93 Cong.Rec. at 4886 (1947).
There is simply no support in the legislative history for the argument that subsections 8(a)(3) and (b)(2) were intended to accommodate the religious practices, beliefs or observances of individual employees.
This court is aware of the national policy of promoting labor peace which is served by the union security provisions of Taft-Hartley. Since July 2, 1964, however, there has been no national policy of higher priority than the elimination of discrimination in employment practices. See Alexander v. Gardner-Denver Co., 415 U.S. 36, 47, 94 S.Ct. 1011, 39 L.Ed.2d 147 (1974). Section 701(j) of the 1964 Act requires more than reliance on Taft-Hartley. The union security provisions of Taft-Hartley do not relieve an employer or a union of the duty of attempting to make reasonable accommodation to the individual religious needs of employees. See Cooper v. General Dynamics, 533 F.2d 163 (5th Cir. 1976), cert. denied, sub nom., International Association of Machinists and Aerospace Workers v. Hopkins, 433 U.S. 908, 97 S.Ct. 2972, 53 L.Ed.2d 1091 (1977).
The burden is on Essex and IAM to make an effort at accommodation and, if unsuccessful, to demonstrate that they were unable to reasonably accommodate the plaintiff's religious beliefs without undue hardship. The district court found that it would work an undue hardship on IAM to forego dues payment by the plaintiff. There is no factual basis in the record for this conclusion. In Draper v. U.S. Pipe Foundry Co., supra, this court expressed its skepticism concerning "hypothetical hardships" based on assumptions about accommodations which have never been put into practice. 527 F.2d at 520. In addition to her suggestion that she pay an amount equal to the IAM dues to a non-sectarian charity, the plaintiff offered during the district court proceedings "to pay to the union only an amount equivalent to the percentage of the union dues which is equal to the percentage of the union budget" used for purposes which do not violate her religious beliefs. The remainder of the stated dues would be paid to a charity. This is similar to a possible accommodation noted by the Supreme Court in Machinists v. Street, 367 U.S. 740, 81 S.Ct. 1784, 6 L.Ed.2d 1141 (1961). The district court did not deal with this suggested solution to the present controversy.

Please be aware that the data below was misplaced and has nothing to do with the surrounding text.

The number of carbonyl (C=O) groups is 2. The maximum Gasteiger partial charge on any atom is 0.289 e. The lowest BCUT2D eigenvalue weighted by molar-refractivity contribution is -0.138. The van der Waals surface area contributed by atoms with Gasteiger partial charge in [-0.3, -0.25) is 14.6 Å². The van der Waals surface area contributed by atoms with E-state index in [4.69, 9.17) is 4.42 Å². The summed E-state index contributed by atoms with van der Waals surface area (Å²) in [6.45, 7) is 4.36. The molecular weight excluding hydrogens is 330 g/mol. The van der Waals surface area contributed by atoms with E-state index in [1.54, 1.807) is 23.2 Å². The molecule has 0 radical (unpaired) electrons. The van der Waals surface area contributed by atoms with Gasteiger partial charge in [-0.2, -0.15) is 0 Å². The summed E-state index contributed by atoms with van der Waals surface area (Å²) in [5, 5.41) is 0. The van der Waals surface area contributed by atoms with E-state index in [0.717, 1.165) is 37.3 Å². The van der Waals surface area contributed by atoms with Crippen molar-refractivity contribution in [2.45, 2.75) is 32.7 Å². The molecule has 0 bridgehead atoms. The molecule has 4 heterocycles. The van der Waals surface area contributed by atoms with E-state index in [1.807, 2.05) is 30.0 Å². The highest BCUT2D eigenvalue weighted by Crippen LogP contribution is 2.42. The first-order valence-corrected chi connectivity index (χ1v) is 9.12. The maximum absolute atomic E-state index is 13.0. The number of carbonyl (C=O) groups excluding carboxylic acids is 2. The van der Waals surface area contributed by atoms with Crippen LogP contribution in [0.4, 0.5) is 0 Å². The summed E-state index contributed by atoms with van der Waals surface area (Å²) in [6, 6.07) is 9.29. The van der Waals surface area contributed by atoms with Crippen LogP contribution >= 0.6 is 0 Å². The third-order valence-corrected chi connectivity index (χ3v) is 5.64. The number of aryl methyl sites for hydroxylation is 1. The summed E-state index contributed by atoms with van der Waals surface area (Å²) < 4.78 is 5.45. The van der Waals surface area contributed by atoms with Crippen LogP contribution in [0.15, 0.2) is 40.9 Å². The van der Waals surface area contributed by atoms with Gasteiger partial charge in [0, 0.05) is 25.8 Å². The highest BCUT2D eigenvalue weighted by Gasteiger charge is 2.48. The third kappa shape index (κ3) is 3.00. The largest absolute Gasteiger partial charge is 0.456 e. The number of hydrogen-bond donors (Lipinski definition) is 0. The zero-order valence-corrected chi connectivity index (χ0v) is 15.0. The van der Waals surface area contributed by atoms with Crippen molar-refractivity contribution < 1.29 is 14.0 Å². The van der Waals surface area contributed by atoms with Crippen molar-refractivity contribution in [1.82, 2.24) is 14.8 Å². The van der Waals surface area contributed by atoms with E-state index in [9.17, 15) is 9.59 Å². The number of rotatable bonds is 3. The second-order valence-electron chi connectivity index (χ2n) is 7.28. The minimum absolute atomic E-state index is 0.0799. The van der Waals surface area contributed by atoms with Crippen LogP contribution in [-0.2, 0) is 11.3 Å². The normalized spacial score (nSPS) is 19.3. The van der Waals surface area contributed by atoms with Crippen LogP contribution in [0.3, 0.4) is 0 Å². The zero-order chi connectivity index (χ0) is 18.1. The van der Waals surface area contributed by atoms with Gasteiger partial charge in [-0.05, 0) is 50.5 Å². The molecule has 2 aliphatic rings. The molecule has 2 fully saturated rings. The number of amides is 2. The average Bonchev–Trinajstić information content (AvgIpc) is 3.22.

The undue hardship relied upon by Essex is the fact that it would have been guilty of a violation of the collective bargaining agreement if it had failed to discharge plaintiff upon notification by IAM of her failure to pay union dues. The district court made no specific finding of undue hardship with respect to Essex.
In enacting section 701(j) Congress explicitly required a balancing between the religious needs of the individual and the legitimate business needs of an employer. By implication the same balancing applies to the needs of a union, at least where a claim of discrimination arises from the enforcement of terms of a collective bargaining agreement. See Trans World Airlines, Inc. v. Hardison, supra, 432 U.S. at 70, n. 5, 97 S.Ct. 2264. The constitutionality of section 701(j) has not been questioned in these proceedings. Therefore, the task of the district court on remand is to receive evidence and to determine therefrom whether any reasonable accommodation to the religious needs of the plaintiff may be made by Essex and IAM without undue hardship.
The judgment of the district court is reversed, and the cause is remanded for further proceedings.
* * * * * *
(2) to cause or attempt to cause an employer to discriminate against an employee in violation of subsection (a)(3) of this section or to discriminate against an employee with respect to whom membership in such organization has been denied or terminated on some ground other than his failure to tender the periodic dues and the initiation fees uniformly required as a condition of acquiring or retaining membership;